HANG TIME SOUTHWEST — The Dallas Mavericks finally appear to have their big-name free agent and Monta Ellis finally gets his big contract.
Only neither is as big as originally hoped. The Mavs dearly wanted Dwight Howard. He’s in Houston. Ellis opted out of $11 million with the Milwaukee Bucks for one final season. He didn’t find the market he expected. Now he’s headed to Dallas for a reported three years at between $25 million and $30 million.
He joins a roster under extreme reconstruction that, at the moment, is stacked with newcomers in the backcourt. The athletic, volume-shooting Ellis figures to start at shooting guard next to high-IQ point guard Jose Calderon, who signed on for four years and $29 million. Dallas will pay those two around $15 million next season.
ESPN.com’s Marc Stein first reported the Ellis agreement. Stein also reported that the three-year deal that Devin Harris (who has dislocated toe) and Dallas agreed to has been shelved.
Sixth man Vince Carter is the lone returnee and only producer from last season’s train-wreck backcourt. He enters the final year of his deal at $3.2 million.
Dallas also brought in guards Wayne Ellington on a two-year deal, plus rookie free agent Gal Mekel and draft picks Shane Larkin (who will miss possibly three months with ankle injury) and Ricky Ledo. After realizing top free agents (Deron Williams last summer and now Howard) weren’t enamored with a thin roster that wasn’t winning any trades either, the Mavs are in the asset acquisition business.
It’s a different approach than the last two offseasons when owner Mark Cuban sought short-term bang for his buck, and consistently said he would save his money for foundation-type players. Perhaps the Mavs now believe that the 27-year-old Ellis, who has played in two postseasons in his eight-year career, is one. He was certainly the last remaining “impact” free agent on the market.
At the moment, eight of the 12 players Dallas has or soon expects to have under contract are guards. Talk about going small-ball. Dirk Nowitzki, Shawn Marion and Jae Crowder fill the forward position and second-year center Bernard James, a low-minute player when he got off the bench, is the only big man in the middle.
That has to change, although how is the big question considering the Mavs’ cap situation. Dallas remains in pursuit of stop-gap veteran Samuel Dalembert (a sign-and-trade with Milwaukee could be an option) and they’ve been in discussions with their own hybrid forward-center Brandan Wright. Elton Brand also remains a possibility.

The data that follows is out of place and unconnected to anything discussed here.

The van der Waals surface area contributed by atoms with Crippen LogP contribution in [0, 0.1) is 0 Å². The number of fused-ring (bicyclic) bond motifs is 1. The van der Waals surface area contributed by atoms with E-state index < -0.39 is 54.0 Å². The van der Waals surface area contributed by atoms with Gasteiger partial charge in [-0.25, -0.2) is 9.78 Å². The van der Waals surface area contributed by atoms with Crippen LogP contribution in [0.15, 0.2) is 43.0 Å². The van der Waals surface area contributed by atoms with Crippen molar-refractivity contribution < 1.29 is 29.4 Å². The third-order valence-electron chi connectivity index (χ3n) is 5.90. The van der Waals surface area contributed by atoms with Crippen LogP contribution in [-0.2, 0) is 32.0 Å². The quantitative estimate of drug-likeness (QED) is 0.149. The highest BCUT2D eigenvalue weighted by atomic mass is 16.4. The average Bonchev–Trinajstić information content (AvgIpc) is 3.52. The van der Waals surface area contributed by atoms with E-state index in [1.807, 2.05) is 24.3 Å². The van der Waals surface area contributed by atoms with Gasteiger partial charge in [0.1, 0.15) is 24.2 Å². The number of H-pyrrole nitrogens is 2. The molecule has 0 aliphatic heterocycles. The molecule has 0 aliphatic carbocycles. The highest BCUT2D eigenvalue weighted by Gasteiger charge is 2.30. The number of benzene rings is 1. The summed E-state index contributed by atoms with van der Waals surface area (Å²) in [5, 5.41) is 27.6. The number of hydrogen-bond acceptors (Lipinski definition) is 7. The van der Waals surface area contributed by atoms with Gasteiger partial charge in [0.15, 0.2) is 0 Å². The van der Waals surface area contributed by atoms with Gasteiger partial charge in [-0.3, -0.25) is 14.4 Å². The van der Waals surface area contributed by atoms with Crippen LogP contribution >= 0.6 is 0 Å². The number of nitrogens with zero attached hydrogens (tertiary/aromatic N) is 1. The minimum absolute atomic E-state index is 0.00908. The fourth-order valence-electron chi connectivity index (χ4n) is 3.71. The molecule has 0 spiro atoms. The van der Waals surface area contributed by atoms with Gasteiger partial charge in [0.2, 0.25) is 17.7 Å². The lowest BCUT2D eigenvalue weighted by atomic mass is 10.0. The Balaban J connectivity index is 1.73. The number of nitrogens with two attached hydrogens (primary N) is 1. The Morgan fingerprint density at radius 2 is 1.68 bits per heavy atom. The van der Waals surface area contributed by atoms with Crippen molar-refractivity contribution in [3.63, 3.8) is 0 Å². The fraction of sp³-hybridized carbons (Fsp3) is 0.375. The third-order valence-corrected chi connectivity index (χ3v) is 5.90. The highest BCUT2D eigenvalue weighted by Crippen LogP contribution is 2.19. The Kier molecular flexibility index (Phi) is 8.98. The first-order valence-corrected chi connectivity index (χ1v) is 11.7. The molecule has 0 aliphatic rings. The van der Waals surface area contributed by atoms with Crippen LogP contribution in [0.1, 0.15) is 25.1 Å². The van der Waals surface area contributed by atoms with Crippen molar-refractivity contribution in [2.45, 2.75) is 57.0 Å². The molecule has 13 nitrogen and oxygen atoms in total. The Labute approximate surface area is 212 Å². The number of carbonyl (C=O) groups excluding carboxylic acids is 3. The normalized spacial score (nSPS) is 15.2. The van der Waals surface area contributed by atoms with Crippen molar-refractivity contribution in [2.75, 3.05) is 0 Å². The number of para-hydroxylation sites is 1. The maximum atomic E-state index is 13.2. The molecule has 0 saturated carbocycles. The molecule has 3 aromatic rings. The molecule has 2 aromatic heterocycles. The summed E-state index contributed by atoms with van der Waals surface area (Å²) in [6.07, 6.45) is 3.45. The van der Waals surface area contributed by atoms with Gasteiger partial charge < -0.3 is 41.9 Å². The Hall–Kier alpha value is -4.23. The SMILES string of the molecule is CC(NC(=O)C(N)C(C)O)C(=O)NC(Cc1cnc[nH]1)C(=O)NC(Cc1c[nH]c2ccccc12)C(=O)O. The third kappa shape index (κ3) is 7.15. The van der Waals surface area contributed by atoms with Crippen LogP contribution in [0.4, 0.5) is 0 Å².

The agreement with Ellis seemed unlikely just a couple days ago when president of basketball operations Donnie Nelson said he didn’t expect more backcourt additions. With all eyes focused on the depleted center position, Ellis did perk up a fan base wondering where the franchise was headed after missing out on Howard a week ago.
Ellis doesn’t turn the summer around for the Mavs, but he does bring with him some needed swag back to Big D. The roster had been virtually bare of playmaking electricity. He gives Dallas excitement, if not also unpredictability, and he’ll happily fill the role as the second — and sometimes lead scorer — the Mavs so desperately need next to Nowitzki.
The 6-foot-3 Ellis averaged 19.2 ppg and 6.0 apg sharing the backcourt in Milwaukee last season with Brandon Jennings. He shot just 41.6 percent overall and 28.7 percent from beyond the arc, but he can light it up on any given night and seemed to have a knack for fireworks when he played Dallas.
A rim protector must be on the way, though, or the Mavs’ defensive standing at No. 27 in scoring (101.7 ppg) last season could get worse. Ellis’ defensive efficiency last season benefited from the Bucks’ swat machine Larry Sanders. Ellis consistently ranks high in steals, but his overall defensive prowess is not considered a strong suit, and starting next to Calderon could cause coach Rick Carlisle to go completely bald.
The Mavs aren’t done massaging their roster. Friday at least provided a jolt and a little more intrigue for a proud franchise that was quickly looking lottery-bound for a second consecutive season.